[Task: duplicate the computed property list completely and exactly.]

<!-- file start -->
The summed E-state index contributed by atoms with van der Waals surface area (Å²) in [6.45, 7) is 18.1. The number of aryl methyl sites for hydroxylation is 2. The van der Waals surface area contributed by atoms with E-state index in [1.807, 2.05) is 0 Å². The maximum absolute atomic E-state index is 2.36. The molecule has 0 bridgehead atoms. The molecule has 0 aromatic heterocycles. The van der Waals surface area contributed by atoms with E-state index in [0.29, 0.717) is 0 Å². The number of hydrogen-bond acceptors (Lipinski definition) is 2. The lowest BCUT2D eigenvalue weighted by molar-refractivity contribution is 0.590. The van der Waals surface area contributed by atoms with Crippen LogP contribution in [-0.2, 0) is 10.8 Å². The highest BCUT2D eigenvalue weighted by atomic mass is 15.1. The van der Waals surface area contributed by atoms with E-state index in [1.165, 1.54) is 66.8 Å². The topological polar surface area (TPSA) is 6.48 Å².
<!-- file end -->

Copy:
The summed E-state index contributed by atoms with van der Waals surface area (Å²) in [6.45, 7) is 18.1. The number of aryl methyl sites for hydroxylation is 2. The van der Waals surface area contributed by atoms with E-state index in [1.807, 2.05) is 0 Å². The maximum absolute atomic E-state index is 2.36. The molecule has 0 bridgehead atoms. The molecule has 0 aromatic heterocycles. The van der Waals surface area contributed by atoms with E-state index in [0.29, 0.717) is 0 Å². The number of hydrogen-bond acceptors (Lipinski definition) is 2. The lowest BCUT2D eigenvalue weighted by molar-refractivity contribution is 0.590. The van der Waals surface area contributed by atoms with Crippen LogP contribution in [-0.2, 0) is 10.8 Å². The highest BCUT2D eigenvalue weighted by atomic mass is 15.1. The van der Waals surface area contributed by atoms with E-state index in [1.165, 1.54) is 66.8 Å². The topological polar surface area (TPSA) is 6.48 Å².